Life… and death… there is not a pair as inextricably intertwined.
Life denied me a chance, so death schooled me.
I learned… years, spinning to years, until a hundred felt like a million.
Childhood sprung with beautiful, forgivable ignorance;
Now cold and forgotten, rotting away, I feel things I should not.
Crowning it all, the burning scar of eternal absence,
Never belonging, never resting; my dead, feeble bones—what once they were,
They bear the scar, and it burns, I feel every singe.
I have no eyes now, no mouth, nose, or ears—o’, what a pity!
I re-live the memories of what cannot be; a life once lived.
I can see me at five; innocent, ignorant, and oblivious of death,
A family of five, laughing and loving, like there was no tomorrow.
I can see little Sarah, my sister, at roughly one and cuddled to Mother.
She would suckle, and Mother would hum; Bobby bossed Brian, his lesser.
Father smiled in the picture frame; he always smiled, he looked happy
And we were happy; I with a toy, bare-chest, no pants and no shame.
Then men came; first a bunch, then a dozen.
Some bossed Bobby, some Brian, and another tossed my toy,
“Mama!” I yowled and, “MAMA!” We would all cry;
The disgust in their faces—they whispered in a strange tongue
And passed judgement because we spoke differently and looked different.
They bothered Mother with questions about Father;
Questions Mother found impossible to answer.
She looked at Father, smiling in the frame,
She pointed and spoke in a tongue that bit her,
And one man said he would make us all a frame
And we would soon trail off from life and journey elsewhere—
A journey with no return; Sarah and Mother would prepare the way
As we questioned the merciless blades in our hearts; why?
Why were we deemed unfit for life and fated death?
And to date, I wish they made it swift for Bobby, Brian and I.
My heart still breaks to the thought of wishing, crying, and dying wishing.
Nobody listens and in a flash, it is all quiet… but never really over…
The men had a better plan for us three; they would burn us,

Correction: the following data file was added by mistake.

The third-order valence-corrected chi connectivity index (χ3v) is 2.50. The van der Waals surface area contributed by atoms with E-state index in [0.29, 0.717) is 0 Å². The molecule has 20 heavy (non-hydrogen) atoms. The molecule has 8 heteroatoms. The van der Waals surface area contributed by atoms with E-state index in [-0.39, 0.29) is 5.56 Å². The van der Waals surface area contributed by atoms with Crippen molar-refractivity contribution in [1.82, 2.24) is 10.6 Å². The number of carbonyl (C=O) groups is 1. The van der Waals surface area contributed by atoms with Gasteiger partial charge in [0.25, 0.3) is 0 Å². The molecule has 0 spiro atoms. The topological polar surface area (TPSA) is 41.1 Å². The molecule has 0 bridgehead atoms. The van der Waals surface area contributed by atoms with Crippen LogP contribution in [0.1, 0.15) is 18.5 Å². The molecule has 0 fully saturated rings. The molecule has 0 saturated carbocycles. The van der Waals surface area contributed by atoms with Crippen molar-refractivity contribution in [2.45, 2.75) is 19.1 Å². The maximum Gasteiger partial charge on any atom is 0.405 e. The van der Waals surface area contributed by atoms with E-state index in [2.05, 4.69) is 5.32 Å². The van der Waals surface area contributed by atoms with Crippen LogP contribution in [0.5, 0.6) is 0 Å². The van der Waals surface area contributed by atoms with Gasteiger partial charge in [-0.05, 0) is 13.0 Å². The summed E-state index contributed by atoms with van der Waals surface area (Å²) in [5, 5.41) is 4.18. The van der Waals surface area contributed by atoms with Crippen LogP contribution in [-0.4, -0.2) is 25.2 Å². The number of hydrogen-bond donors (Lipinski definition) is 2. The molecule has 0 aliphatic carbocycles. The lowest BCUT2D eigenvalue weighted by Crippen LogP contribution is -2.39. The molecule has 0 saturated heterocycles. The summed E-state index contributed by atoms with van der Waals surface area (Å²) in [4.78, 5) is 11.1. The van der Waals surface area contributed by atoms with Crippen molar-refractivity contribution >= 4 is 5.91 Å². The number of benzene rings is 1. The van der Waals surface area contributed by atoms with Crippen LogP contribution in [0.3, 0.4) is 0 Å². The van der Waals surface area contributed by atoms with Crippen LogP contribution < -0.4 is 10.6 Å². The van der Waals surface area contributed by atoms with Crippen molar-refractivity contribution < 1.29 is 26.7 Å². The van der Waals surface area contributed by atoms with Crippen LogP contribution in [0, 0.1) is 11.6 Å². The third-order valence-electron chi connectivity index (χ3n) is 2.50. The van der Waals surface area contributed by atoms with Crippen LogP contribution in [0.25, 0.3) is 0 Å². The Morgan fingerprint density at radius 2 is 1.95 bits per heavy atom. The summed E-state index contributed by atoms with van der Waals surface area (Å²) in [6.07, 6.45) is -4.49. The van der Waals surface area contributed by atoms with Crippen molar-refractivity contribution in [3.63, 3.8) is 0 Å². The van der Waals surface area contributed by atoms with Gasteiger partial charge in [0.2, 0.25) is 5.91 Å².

Along with Sarah, and Mother, and Father in the picture frame;
He smiled as we burned, he always smiled—this time, it hurt.
And the other side would be my only side forever,
Death had tossed me in the shadows at an age so tender;
I hopped, hoping I could feel me do it
But I was so dead, and there was that to get used to.
Over the years, I have heard whispers in the shadows;
Whispers of anticipated newcomers who made it in one piece.
I aged, waiting, believing there is no simpler answer to life;
My bones aged as I watched the men who stormed our home,
Obliterated a family of five and razed down our existence,
Go on living life; some had children, others, retired jobs
All, eventually, made it here, somehow.
A hundred years later, I am dissatisfied and still hateful.
Not much about life seems to have changed since;
Not after thousands like the unfortunate five
Were fated fit for death, by those who felt deserved life
To be their judgment to make—what a world we lived in!
A world that watched those like the unfortunate five
Persecuted for a skin they did not invent,
Used as machines and butchered like chicken,
Forever loathed, forever hated,
For their different tongue, and their different, simple lives…
Not much about life has changed since.
A hundred years have passed, that felt like a million;
My family’s tomb is overgrown with the desire for change.
Plans for a studio version and performance of 100 Years For Change are underway.
Benson Langat is a poet, fiction writer, and freelancer. A dreamer, he realizes a world of possibilities through stories and explores life in poetry. Benie is a dad and lives in Nairobi, Kenya.